Re: [R] finding an unknown distribution

From: Rubén Roa-Ureta <>
Date: Mon, 21 Apr 2008 15:43:09 -0400

andrea previtali wrote:
> Hi,
> I need to analyze the influences of several factors on a variable that is a measure of fecundity, consisting of 73 observations ranging from 0 to 5. The
> variable is continuous and highly positive skewed, none of the typical
> transformations was able to normalize the data. Thus, I was thinking in analyzing these data using a generalized linear model where I
> can specify a distribution other than normal. I'm thinking it may fit a
> gamma or exponential distribution. But I'm not sure if the data meets
> the assumptions of those distributions because their definitions are
> too complex for my understanding!

Roughly, the exponential distribution is the model of a random variable describing the time/distance between two independent events that occur at the same constant rate. The gamma distribution is the model of a random variable that can be thought of as the sum of exponential random variables. I don't think fecundity data, the count of reproductive cells, qualifies as a random variable to be modeled by either of these distributions. If the count of reproductive cells is very large, and you are modeling this count as a function of animal size, such as length, you should consider the lognormal distribution, since the count of cells grow multiplicatively (volumetrically) with the increase in length. In that case you can model your response variable using glm with family=gaussian(link="log").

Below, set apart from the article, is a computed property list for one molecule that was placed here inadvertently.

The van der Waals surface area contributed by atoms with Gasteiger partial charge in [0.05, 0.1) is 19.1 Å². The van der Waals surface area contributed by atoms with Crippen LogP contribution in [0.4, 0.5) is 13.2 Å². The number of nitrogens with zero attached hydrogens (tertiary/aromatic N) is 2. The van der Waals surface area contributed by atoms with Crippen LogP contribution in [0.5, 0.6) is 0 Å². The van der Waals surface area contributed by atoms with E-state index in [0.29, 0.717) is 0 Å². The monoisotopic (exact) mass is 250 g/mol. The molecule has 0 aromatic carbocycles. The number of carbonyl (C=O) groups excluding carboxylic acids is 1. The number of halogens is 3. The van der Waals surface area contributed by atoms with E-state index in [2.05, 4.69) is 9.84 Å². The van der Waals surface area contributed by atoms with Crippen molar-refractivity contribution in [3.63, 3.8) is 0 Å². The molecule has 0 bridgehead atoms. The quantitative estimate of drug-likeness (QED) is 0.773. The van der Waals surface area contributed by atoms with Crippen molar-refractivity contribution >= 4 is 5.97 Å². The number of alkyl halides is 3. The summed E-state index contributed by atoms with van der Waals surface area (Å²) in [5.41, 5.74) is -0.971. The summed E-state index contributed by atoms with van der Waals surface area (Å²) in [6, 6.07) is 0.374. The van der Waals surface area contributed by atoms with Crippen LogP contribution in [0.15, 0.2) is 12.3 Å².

Rubén mailing list PLEASE do read the posting guide and provide commented, minimal, self-contained, reproducible code. Received on Mon 21 Apr 2008 - 19:53:47 GMT

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